FLYING Magazine

Ask anyone who has ever learned to fly, and they will tell you that along the way, certain challenges slowed progress, and sometimes even threatened to bring forward progress to a screeching halt. When this happens, it is the job of the flight instructor to devise methods to get the student over that hump, so to speak, so they can continue training and complete their certification effort.

Teaching flight students in university flight programs is no different, says Claire Key, who was LeTourneau University’s (LETU) assistant chief flight instructor until August 2022, and now a check instructor and an adjunct professor in the Flight Science department, along with currently flying as a King Air 350 first officer with WheelsUp.

“One of the hallmarks of an education at LETU is that it’s a tight-knit community where students have a lot of support, both from faculty and staff as well as their peers,” Key said. “Each student enrolled in flight has an instructor who is assigned specifically to them for each curriculum, as well as just a few other students. This lets them build rapport and allows the instructor to tailor their training to them. In addition, new students have peer advisors, as well as academic advisors who help them socially and academically. We also have a training review process that flags any students who may be struggling with a flight course and pairs them with an experienced instructor who takes them through a clinic of sorts to work through their specific challenges. This ensures no one falls through the cracks and keeps us thinking outside the box to tailor training to individual students.”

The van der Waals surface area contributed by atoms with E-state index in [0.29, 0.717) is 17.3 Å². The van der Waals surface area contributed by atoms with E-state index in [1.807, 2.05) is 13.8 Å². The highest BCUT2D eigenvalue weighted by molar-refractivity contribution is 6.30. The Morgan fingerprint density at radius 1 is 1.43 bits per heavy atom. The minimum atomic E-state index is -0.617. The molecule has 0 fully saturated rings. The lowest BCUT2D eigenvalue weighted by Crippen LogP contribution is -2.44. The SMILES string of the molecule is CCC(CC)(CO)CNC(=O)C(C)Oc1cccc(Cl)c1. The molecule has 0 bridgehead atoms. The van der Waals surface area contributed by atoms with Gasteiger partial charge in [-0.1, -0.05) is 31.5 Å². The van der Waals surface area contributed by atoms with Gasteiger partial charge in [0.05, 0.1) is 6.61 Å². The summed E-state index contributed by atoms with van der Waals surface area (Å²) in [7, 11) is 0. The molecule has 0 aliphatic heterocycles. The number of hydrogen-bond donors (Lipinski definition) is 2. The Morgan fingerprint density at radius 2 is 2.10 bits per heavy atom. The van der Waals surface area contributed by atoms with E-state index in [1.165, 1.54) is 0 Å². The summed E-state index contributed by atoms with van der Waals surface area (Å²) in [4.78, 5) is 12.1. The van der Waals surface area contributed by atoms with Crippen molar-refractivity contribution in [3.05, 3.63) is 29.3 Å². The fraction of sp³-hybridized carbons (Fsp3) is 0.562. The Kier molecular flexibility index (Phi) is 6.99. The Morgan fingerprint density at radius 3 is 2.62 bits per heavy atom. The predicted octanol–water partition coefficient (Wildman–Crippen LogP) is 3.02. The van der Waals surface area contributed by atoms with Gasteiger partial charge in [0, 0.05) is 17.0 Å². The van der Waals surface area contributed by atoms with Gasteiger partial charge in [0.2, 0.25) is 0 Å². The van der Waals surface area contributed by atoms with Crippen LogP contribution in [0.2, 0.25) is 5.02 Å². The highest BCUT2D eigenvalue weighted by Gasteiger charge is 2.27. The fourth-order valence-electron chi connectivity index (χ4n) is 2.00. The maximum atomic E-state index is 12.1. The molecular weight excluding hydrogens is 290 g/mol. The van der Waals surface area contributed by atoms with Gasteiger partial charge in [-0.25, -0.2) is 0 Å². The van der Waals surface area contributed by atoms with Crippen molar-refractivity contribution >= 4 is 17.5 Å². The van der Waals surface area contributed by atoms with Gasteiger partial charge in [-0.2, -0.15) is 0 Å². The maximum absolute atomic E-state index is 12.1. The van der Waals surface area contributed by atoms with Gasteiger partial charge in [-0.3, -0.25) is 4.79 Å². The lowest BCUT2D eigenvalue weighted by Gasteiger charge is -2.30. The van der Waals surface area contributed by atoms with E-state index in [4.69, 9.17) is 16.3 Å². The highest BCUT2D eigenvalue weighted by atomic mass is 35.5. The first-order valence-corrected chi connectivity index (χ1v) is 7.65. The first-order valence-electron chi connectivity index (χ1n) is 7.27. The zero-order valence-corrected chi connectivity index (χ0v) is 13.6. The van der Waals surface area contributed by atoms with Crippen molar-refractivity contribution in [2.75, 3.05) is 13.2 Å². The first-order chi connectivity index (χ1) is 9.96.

Key submitted her list of what she feels are the top five challenges LETU’s flight students confront, and on many occasions, she’s had to put in the work to make sure her students make it past these tough phases of instruction so they can stay focused on graduation. Key also shared how she gets her students past these temporary setbacks.

1. Maintaining Motivation